Since those first sessions, our class has grown and developed significantly. Many students have returned semester after semester, and this has pushed us to split the class into beginner and intermediate levels, with the latter often splitting into intermediate and advanced learners. Our Mam curriculum has been approved to be used for an official three-level language and culture course at Laney College. Upon completion of the courses, students will receive a certificate of Mam language and culture proficiency. These classes have not yet been offered at Laney, so in the meantime, we have offered the classes online free to anyone who wants to learn Mam. While these online classes are not currently being offered, they may be offered again in the future; updates and all materials can be found at our website: mamclass.com. In the meantime, a new Mam Workshop ran during the summer of 2023 through the UC Berkeley Center for Latin American and Caribbean Studies (CLACS).
One of the things that makes our class unique is our students and their reasons for taking the class. Most of our students are learning Mam as a second or third language. A large majority of our students are lawyers with Mam clients, teachers with Mam students, and healthcare workers with Mam patients. We also have many students with Mam and Mayan heritage who want to reconnect with the language and their knowledge of their ancestors.
One of our students, an elementary school teacher in Washington, encourages her students to speak Mam in the classroom, whether for counting, prayers, or telling stories. Before she took our class, her students tried to teach her words and phrases, but the teacher found it extremely difficult to identify the sounds she was hearing, let alone recreate them or know how to write them. One of the outcomes of taking our class is that now she can more easily hear differences in sounds that we don’t have in English and have a sense of how to pronounce and write them.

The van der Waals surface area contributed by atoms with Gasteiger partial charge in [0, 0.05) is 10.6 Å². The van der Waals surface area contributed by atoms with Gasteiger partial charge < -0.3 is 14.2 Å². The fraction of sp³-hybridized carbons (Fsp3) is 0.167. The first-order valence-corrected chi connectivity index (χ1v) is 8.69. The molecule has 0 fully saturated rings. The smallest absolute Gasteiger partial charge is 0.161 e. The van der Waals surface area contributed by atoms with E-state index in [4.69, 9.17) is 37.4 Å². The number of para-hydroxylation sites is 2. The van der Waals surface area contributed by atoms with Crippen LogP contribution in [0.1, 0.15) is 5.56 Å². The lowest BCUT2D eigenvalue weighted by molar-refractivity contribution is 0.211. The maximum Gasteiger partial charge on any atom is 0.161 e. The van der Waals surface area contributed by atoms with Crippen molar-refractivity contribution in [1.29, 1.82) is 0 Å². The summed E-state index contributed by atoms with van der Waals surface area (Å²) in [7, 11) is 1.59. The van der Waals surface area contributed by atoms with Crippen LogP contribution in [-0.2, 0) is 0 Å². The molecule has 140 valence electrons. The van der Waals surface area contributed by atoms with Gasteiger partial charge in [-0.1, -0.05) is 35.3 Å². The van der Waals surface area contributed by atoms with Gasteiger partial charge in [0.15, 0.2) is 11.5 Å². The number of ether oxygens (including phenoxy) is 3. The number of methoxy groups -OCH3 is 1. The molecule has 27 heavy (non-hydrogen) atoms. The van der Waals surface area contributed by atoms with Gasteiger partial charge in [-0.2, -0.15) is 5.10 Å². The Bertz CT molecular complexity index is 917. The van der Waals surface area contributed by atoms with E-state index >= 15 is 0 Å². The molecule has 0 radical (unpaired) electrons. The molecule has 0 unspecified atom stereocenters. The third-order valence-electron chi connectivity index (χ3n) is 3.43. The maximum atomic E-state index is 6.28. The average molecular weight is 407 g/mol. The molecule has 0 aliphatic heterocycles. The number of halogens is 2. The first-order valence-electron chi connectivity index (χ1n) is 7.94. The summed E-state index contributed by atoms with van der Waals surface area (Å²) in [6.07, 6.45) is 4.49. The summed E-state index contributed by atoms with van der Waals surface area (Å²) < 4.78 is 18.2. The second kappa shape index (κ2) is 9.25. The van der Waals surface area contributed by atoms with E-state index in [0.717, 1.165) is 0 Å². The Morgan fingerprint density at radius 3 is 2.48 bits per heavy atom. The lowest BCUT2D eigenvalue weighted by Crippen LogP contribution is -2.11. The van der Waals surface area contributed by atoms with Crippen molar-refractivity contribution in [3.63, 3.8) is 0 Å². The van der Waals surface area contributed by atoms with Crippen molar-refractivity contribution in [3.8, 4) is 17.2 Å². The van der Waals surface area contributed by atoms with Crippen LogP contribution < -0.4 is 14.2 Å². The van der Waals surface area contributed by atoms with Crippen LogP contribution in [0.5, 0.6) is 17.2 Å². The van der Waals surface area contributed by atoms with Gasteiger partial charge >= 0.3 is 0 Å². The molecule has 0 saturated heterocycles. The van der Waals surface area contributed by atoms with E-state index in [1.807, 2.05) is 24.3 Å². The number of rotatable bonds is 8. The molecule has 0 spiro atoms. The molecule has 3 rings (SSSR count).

An unexpected positive outcome of moving our classes online is that we were no longer limited to only teaching students who live in the San Francisco Bay Area. Students from all across North America and Mexico have taken our Mam classes. Since 2020, students residing in 20 different U.S. states have registered for our classes. This incredible fact reflects the increasing presence of Mam communities across the U.S., and that these communities are spread out across the country, and not confined to one state or region.
During the pandemic, you’ve had to switch to Zoom teaching in Mam. What have been some of the challenges in switching to the online format from an in-person format?
One of the incredible upsides of the COVID-19 pandemic, and thus moving our classes online, was the ability to reach more students. Additionally, we were able to expand our teaching team to include Silvia Lucrecia Carrillo Godinez, a native Mam speaker living in San Juan Atitan, Guatemala. Having her perspective on the language and culture in San Juan Atitan, her training in Mam literacy, her perspective on cultural topics, and her lived experiences and knowledge about life as an Indigenous Mam woman was extremely influential to our classes. In addition, her energy, patience, and passion became fundamental to our joyful class environment. In 2022, we also officially welcomed Cristina Méndez, UC Berkeley PhD student in Education, to our teaching team. She has taken our classes for many years and has become an invaluable partner in this project.